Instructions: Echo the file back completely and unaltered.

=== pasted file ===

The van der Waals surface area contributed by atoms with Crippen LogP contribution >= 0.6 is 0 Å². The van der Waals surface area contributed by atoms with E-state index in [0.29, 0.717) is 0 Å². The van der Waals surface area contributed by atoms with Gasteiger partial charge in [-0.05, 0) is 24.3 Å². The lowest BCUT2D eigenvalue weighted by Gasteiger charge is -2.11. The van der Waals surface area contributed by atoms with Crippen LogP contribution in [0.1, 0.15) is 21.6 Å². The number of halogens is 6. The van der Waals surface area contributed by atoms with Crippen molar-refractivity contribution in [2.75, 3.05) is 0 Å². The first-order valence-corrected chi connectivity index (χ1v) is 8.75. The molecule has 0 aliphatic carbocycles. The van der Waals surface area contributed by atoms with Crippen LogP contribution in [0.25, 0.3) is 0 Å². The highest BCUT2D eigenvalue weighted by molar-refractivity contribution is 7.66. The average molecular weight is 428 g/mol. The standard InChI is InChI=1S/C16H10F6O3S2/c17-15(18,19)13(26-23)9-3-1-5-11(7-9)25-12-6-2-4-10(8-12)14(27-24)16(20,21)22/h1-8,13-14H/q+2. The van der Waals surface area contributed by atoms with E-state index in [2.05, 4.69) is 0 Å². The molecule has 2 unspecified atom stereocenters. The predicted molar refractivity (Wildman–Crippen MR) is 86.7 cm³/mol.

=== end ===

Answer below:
The van der Waals surface area contributed by atoms with Crippen LogP contribution >= 0.6 is 0 Å². The van der Waals surface area contributed by atoms with E-state index in [0.29, 0.717) is 0 Å². The van der Waals surface area contributed by atoms with Gasteiger partial charge in [-0.05, 0) is 24.3 Å². The lowest BCUT2D eigenvalue weighted by Gasteiger charge is -2.11. The van der Waals surface area contributed by atoms with Crippen LogP contribution in [0.1, 0.15) is 21.6 Å². The number of halogens is 6. The van der Waals surface area contributed by atoms with Crippen molar-refractivity contribution in [2.75, 3.05) is 0 Å². The first-order valence-corrected chi connectivity index (χ1v) is 8.75. The molecule has 0 aliphatic carbocycles. The van der Waals surface area contributed by atoms with Crippen LogP contribution in [0.25, 0.3) is 0 Å². The highest BCUT2D eigenvalue weighted by molar-refractivity contribution is 7.66. The average molecular weight is 428 g/mol. The standard InChI is InChI=1S/C16H10F6O3S2/c17-15(18,19)13(26-23)9-3-1-5-11(7-9)25-12-6-2-4-10(8-12)14(27-24)16(20,21)22/h1-8,13-14H/q+2. The van der Waals surface area contributed by atoms with E-state index in [2.05, 4.69) is 0 Å². The molecule has 2 unspecified atom stereocenters. The predicted molar refractivity (Wildman–Crippen MR) is 86.7 cm³/mol.